Almost every culture in the world has something to mark the difference between a boy and a man. A boy goes through a "rite of passage," after which he becomes officially a man. The rite of passage may involve an ordeal, a test, or a training period of some kind. The boy who has reached a certain age must kill a crocodile, or train with a bow and arrow, or go on a long journey alone, or join in a dangerous hunt with the men.
When does a boy become a man in white American culture? When he gets a driver's license? When he graduates from high school? When he moves away from his parents? When he can vote? When he gets his first full-time job? When he is 21? When he gets married? When he owns his own home?
No one can say. There is no clear point of transition. There is no one "rite of passage." One of the unfortunate effects can be that boys are insecure. They don't know when they are men. Again and again they may try to prove that they are "grown up." Sometimes they may choose destructive ways-join a gang, go hotrodding, learn to smoke, get drunk, take a girl to bed.
What do we do to give proper guidance? I know and you know that there is no magic formula. God must be at work in teaching us and our boys, and he must be the one who causes them to grow (1 Cor. 3:7). But you and I can plant and water.
I decided that one way I could help my sons was by showing them what it was to be a man. What is a man? What marks maturity? In the Bible, true maturity does not consist in being able to kill a crocodile! The true maturity is spiritual. It is wisdom in knowing God and his will, and being able to carry it out in your life (Prov. 1:1-7).
I must set an example by my manhood. I must be like Paul, who said, "Follow my example as I follow the example of Christ" (1 Cor. 11:1). That is an awesome challenge. I fail to live up to the biblical standard. But part of being a man is being able to admit it when I fail and then to ask forgiveness...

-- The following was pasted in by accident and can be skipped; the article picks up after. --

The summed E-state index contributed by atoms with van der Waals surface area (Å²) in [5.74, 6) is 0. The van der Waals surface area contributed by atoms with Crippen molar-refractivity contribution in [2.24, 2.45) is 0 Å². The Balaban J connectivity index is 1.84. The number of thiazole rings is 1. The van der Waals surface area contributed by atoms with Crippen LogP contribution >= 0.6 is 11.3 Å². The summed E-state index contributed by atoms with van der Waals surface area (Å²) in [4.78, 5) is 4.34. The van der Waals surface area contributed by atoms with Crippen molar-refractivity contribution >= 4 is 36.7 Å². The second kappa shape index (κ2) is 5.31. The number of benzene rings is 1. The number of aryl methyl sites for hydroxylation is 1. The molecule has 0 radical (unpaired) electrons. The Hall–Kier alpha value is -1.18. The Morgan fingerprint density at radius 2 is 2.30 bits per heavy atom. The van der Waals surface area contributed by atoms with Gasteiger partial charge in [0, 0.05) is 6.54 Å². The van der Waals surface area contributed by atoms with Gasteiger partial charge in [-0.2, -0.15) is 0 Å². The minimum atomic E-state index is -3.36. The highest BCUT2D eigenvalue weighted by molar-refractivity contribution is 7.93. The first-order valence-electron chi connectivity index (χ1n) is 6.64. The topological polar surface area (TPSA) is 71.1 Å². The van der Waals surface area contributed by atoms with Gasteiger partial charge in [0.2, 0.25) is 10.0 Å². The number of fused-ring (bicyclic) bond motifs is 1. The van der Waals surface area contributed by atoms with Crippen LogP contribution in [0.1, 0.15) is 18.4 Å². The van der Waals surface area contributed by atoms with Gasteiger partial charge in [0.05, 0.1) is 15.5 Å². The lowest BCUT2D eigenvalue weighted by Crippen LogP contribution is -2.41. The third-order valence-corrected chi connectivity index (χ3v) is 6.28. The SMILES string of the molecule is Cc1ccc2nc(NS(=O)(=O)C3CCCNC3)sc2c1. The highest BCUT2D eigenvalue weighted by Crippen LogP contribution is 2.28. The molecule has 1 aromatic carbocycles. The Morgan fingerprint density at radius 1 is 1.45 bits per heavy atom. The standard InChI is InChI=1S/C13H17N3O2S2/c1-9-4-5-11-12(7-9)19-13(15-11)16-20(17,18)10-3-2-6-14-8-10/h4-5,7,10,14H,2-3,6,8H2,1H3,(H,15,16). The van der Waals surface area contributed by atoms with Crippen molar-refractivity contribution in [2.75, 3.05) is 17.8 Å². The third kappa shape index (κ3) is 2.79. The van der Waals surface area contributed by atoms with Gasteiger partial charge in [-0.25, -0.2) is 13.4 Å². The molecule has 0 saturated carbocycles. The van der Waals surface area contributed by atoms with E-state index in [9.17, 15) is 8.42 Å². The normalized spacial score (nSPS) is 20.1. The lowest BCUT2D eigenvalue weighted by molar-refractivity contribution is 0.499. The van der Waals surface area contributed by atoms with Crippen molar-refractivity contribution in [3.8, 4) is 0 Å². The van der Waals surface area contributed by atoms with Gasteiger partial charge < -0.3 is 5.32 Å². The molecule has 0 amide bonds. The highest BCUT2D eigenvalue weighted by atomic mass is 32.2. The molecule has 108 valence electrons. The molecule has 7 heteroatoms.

In what does the training consist? Christian manhood is the goal. The training must match the goal. So we set for them projects. They acquire and demonstrate skill in each of several overlapping areas.
1. Knowledge of the contents of the Bible.
Know the names of books of the Bible in order.
Know Bible history.
Read the Bible all the way through.
Know main themes of biblical books.
Understand how Biblical teaching centers on Christ.
Know Greek and Hebrew (amount of knowledge tailored to the child's ability)
2. Memorization of selected verses and passages of the Bible.
3. Knowledge of the major teachings of the Bible (doctrine).
Memorize a children's catechism as a summary of doctrine.
Be able to explain doctrines and respond to questions using one's own words.
4. Personal piety.
Using devotional materials
Day-long personal retreat for prayer and fasting with Daddy
Growth in understanding of means for overcoming sin
5. Projects of service and mercy.
Serving the church; serving the needy.
6. Wisdom in dealing with various spheres of life.
Finances: tithing, drawing up a year-long budget; checkbook balancing; investing.
Etiquette: table etiquette, greeting etiquette, letter etiquette, conversational etiquette, sexual etiquette.
Apologetics: answering questions and objections about Christian faith; understanding the Christian world view and the main competing worldviews and ideas in the United States.
Sexuality: knowing Christian teaching and standards for thoughts and actions. Understanding how God designed male and female bodies.
They work on these areas over a period of years. Many times we just integrate the work into our family devotional times. At other points we have periods where they have concentrated study in one area. When the boy is 11 years old, we assess progress. If our boy is honestly far from ready, we are willing in principle to put things off for another year. But if he is showing more maturity, we have a time of more concentrated preparation.
In the two or three months before the Bar Jeshua celebration, we enlist our pastors, young people's leaders, and (in my case) my seminary professor friends to test the boy privately in each of the areas (1)-(4). I am present at these tests to provide moral support, but not to coach my boy on the answers. We also reserve the fellowship hall at our church as a site for the coming celebration. We send out invitations. We draw up a program sheet and buy decorations and food.
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